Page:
"To make out a prima facie case under Title VIII, a plaintiff can show either discriminatory treatment ... or discriminatory effect alone, without proof of discriminatory intent ..." Doe v. Butler, 892 F.2d 315, 323 (3d Cir.1989) (citations omitted). We shall consider the Congdons' "discriminatory treatment" and "discriminatory effect" theories separately.

For the Congdons to succeed on a "discriminatory treatment" claim, they need to show that Strine adopted and carried out his maintenance policies regarding the elevator with the intent to discriminate against Mrs. Congdon because of her disability. See United States v. Schuylkill Township, No. 90-2165, 1990 WL 180980, at *5, 1990 LEXIS 15555, at *19 (E.D.Pa. Nov. 16, 1990); cf., International Brotherhood of Teamsters v. United States, 431 U.S. 324, 335 n. 15, 97 S. Ct. 1843, 1855 n. 15, 52 L. Ed. 2d 396 (1977) (discussing disparate treatment and disparate impact in the Title VII context). The Congdons have not submitted any facts to show that Strine had such a discriminatory motive with regard to the elevator maintenance policies.

Plaintiffs only generally allege that Strine was motivated by a discriminatory intent. See Complaint at ¶¶ 21-25, Plaintiffs' Response at pp. 12-15. They proffer no evidence that Strine acted differently in providing elevator services to Mrs. Congdon. The elevator's imperfections doubtless vexed all the tenants, not solely Mrs. Congdon. Strine *361 thus did not stop providing elevator service exclusively to Mrs. Congdon.

Although we find no evidence of discriminatory treatment, plaintiffs need only show that Strine's policy regarding the elevator's maintenance had a discriminatory effect.[2] In considering the scope of the FHAA, we agree with the Seventh Circuit's refusal "to conclude that every action which produces discriminatory effects is illegal." Metropolitan Housing Development Corp. v. Village of Arlington Heights, 558 F.2d 1283, 1290 (7th Cir.1977), cert. denied, 434 U.S. 1025, 98 S. Ct. 752, 54 L. Ed. 2d 772 (1978). The Seventh Circuit in that case listed four factors to guide a court in determining what conduct that produces a discriminatory impact, but which is taken without discriminatory intent, violates § 3604(a).[3]Id. at 1291. These factors are:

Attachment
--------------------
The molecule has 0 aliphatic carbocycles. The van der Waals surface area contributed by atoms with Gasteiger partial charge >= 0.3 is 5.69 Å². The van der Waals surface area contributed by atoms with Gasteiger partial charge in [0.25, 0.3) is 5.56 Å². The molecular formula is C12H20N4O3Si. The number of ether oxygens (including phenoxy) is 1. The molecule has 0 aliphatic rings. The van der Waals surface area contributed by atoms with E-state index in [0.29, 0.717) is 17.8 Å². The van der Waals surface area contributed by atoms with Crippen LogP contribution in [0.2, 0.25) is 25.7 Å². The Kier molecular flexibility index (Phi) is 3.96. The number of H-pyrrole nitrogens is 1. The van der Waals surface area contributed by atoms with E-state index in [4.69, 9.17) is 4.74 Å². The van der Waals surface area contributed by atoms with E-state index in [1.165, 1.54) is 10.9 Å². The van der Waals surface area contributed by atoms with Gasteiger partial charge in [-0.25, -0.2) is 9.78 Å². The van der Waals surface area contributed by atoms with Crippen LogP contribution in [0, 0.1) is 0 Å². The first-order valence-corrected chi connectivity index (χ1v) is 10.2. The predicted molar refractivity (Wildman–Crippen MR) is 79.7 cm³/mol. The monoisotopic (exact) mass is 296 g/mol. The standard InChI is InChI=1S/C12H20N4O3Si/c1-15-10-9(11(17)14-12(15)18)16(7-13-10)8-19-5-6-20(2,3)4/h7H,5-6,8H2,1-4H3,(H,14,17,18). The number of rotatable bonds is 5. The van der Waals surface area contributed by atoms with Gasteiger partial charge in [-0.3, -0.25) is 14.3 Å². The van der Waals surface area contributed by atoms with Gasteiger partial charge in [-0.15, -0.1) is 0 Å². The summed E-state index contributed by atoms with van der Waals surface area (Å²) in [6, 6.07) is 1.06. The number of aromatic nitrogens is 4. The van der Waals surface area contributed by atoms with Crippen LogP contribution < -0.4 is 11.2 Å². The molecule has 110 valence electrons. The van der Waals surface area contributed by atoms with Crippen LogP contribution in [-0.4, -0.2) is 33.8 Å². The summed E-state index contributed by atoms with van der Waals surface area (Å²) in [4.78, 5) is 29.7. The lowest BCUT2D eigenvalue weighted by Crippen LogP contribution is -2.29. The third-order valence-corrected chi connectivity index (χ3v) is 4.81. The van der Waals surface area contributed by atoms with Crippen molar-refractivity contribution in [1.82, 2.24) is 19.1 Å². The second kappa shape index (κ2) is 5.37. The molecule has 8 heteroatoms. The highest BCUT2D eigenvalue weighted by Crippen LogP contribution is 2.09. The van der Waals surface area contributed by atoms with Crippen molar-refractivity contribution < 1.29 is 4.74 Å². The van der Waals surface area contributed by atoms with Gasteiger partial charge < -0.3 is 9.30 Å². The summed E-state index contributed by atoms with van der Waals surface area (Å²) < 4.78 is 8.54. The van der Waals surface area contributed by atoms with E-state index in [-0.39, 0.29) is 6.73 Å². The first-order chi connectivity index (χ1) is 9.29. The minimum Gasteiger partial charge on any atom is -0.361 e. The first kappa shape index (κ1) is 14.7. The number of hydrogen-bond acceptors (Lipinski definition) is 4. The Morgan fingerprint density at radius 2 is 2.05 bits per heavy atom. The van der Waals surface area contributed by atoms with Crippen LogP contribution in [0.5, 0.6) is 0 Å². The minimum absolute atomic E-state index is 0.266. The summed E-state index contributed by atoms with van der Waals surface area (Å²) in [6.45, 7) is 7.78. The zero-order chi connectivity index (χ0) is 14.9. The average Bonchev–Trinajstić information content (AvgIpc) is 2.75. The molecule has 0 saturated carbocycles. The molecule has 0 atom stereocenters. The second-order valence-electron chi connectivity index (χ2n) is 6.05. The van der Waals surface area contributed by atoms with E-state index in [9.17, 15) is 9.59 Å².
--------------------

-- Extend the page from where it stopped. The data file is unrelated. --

(1) how strong is the plaintiff's showing of discriminatory effect; (2) is there some evidence of discriminatory intent, though not enough to satisfy the constitutional standard of Washington v. Davis[, 426 U.S. 229, 96 S. Ct. 2040, 48 L. Ed. 2d 597 (1976)]; (3) what is the defendant's interest in taking the action complained of; and (4) does the plaintiff seek to compel the defendant to affirmatively provide housing for members of minority groups or merely to restrain the defendant from interfering with individual property owners who wish to provide such housing.

Id. at 1290; See also Horizon House Developmental Servs., Inc. v. Township of Upper-Southampton, 804 F. Supp. 683, 697 (E.D.Pa. 1992).

Our Court of Appeals has observed that the legislative history of Title VIII suggests that the statute should be read expansively in order to "eliminate the adverse discriminatory effects of past and present prejudice in housing." Resident Advisory Board v. Rizzo, 564 F.2d 126, 147 (3d Cir.1977). The Supreme Court in Trafficante v. Metropolitan Life Ins., Co., 409 U.S. 205, 93 S. Ct. 364, 34 L. Ed. 2d 415 (1972) stated that "the language of the Act is broad and inclusive." 409 U.S. at 209, 93 S. Ct. at 367. With this breadth in mind, we will apply the factors set forth in Metropolitan to guide our analysis.

The first factor looks at how strong is the plaintiffs' showing of discriminatory effect. The Congdons submit evidence alleging that the elevator often suffered mechanical problems or broke down completely. Plaintiffs' Response, Exhibit D. Mrs. Congdon avers that when the elevator broke down she "has been forced to remain in her apartment and to miss appointments and other daily activities." Complaint at ¶ 13. Clearly, the elevator breakdowns affected Linda Congdon more severely than non-disabled tenants. There were times when she was unable to access her apartment without assistance or hardship, and was in general less able to enjoy her apartment. Therefore, we find that plaintiffs have made a showing of discriminatory effect in the provision of services to Linda Congdon. The first factor thus weighs in plaintiffs' favor.